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May 27 2004. The FT reported that within the space of less than 12 hours on Wednesday, a trio of events encapsulated the British government’s move into the uncharted territory of throwing one of the most sensitive parts of the economy – the defence industry – open to outsiders.

In Rome, Finmeccanica, the Italian aerospace and defence group, announced a £1.06bn ($1.95bn) deal to buy out GKN, its UK partner, from their 50:50 AgustaWestland joint venture. The UK Westland business is the country’s main supplier of helicopters to the armed forces.

Later the same day in Brussels, the European Commission announced that it had cleared an agreed £309m bid by General Dynamics of the US for Alvis, the UK’s only maker of tanks and armoured vehicles. Clearance from the European regulator was largely a formality: the UK government has the final say on the deal, and at the moment shows no signs of demurring.

The significance of both deals was not lost on the crowd of dignitaries at a defence gathering in Whitehall that evening. As Geoff Hoon, the defence secretary, began his speech at a reception to mark the official opening of the UK office of EADS, the Franco-German aerospace and defence contractor, by welcoming it to London, someone in the audience quipped: “Just as well, seeing as our arms industry all seems to be heading the other way.”

Britain’s apparent willingness to countenance the sale of many of the “crown jewels” of its defence industry would be considered heresy in other big weapons-making countries such as the US, Russia, France, Germany and Italy. In the US, with a few notable exceptions, the Pentagon effectively operates a US-only policy when it comes to appointing prime contractors (see below).Britain, on the other hand, has for the past 18 months been trying to set defence procurement policy according to a document called the “defence industrial policy”. This, it says, seeks to balance on the one hand the need to equip its armed forces with advanced weapons and systems and on the other hand an already overstretched defence budget, with the aim of maximising the economic benefits to the UK only truly international defence suppliers have the scale necessary to supply equipment at attractive prices. Efficiency and value-for-money are the watchwords – both relative strangers to the world of defence procurement, where the development of cutting edge technologies often leads to delays and huge cost-overruns.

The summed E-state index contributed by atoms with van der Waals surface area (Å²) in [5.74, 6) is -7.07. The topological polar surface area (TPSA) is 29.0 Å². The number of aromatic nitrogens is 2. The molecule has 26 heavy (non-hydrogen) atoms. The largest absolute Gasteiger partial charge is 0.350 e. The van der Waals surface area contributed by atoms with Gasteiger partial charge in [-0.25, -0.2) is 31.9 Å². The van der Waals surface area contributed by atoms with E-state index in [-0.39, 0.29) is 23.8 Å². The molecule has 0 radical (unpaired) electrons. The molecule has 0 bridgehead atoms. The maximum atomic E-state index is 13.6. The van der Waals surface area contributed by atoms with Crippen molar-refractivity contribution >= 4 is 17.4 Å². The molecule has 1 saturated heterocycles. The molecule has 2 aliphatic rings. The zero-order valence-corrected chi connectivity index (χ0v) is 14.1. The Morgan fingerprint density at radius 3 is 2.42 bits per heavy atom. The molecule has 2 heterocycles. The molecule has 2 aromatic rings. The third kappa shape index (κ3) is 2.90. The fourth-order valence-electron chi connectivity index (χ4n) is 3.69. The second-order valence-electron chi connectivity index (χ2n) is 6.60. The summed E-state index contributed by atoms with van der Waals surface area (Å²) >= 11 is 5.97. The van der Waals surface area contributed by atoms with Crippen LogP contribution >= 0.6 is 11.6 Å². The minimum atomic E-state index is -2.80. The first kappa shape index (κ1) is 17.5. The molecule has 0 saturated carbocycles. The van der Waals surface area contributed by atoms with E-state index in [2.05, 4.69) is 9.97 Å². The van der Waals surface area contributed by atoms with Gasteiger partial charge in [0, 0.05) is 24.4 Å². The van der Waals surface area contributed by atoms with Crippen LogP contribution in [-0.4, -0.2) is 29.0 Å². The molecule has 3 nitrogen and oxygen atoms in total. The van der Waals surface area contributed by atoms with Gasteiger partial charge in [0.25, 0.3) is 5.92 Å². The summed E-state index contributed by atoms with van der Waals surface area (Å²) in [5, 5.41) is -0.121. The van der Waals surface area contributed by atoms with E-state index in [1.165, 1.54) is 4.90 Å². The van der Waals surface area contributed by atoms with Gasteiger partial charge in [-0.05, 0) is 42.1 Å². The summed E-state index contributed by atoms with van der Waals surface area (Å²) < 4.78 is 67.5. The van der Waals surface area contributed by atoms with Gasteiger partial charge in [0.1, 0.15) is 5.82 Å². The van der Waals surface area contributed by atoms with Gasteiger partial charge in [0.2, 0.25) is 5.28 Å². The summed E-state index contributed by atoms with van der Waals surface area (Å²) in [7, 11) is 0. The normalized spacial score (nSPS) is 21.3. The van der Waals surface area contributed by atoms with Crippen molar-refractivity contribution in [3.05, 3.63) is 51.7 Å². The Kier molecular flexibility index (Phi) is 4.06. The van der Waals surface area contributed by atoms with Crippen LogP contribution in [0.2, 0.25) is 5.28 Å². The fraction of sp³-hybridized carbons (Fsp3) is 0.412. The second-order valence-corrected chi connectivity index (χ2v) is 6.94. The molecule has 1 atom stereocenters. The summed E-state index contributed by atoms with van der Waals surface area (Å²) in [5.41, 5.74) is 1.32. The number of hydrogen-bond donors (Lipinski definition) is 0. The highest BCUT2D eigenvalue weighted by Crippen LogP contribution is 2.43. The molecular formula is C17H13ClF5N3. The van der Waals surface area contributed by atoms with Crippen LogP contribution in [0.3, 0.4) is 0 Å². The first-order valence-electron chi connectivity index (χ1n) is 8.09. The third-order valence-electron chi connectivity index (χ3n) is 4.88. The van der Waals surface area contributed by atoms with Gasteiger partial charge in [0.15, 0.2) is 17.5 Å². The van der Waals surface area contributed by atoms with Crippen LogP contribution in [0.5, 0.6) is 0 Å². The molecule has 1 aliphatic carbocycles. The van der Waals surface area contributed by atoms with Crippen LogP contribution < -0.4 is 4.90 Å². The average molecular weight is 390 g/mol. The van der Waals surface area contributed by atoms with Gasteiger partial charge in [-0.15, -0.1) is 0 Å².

But while many inside the defence industry approve of the British government’s approach, there are growing concerns about its failure properly to develop and flesh out the “open market” policy in a way that gives clarity to contractors – both domestic and overseas. “I think the important point about the defence industry is that it is now increasingly international and if companies like the one I work for are going to invest in the UK, as my company has very substantially in the last 10 years, then we need to be sure that there are conditions for doing good business here and a joined-up view of what the national priorities are for industrial capability,” John Howe, vice-chairman of Thales UK, said this week when he gave evidence to a committee of British MPs investigating defence procurement.

Some in Britain, meanwhile, believe the government is putting jobs at risk. Bruce George, chairman of the committee of MPs, said the approach was “laisser-faire”. His concern is that in any downturn foreign companies would first look to cut jobs in Britain rather than in their own countries.

The government points out that to qualify to bid for defence programmes a supplier – irrespective of its nationality – must demonstrate that employment, technology and intellectual property rights remain in the UK.

But even Lord Bach, the defence procurement minister who w

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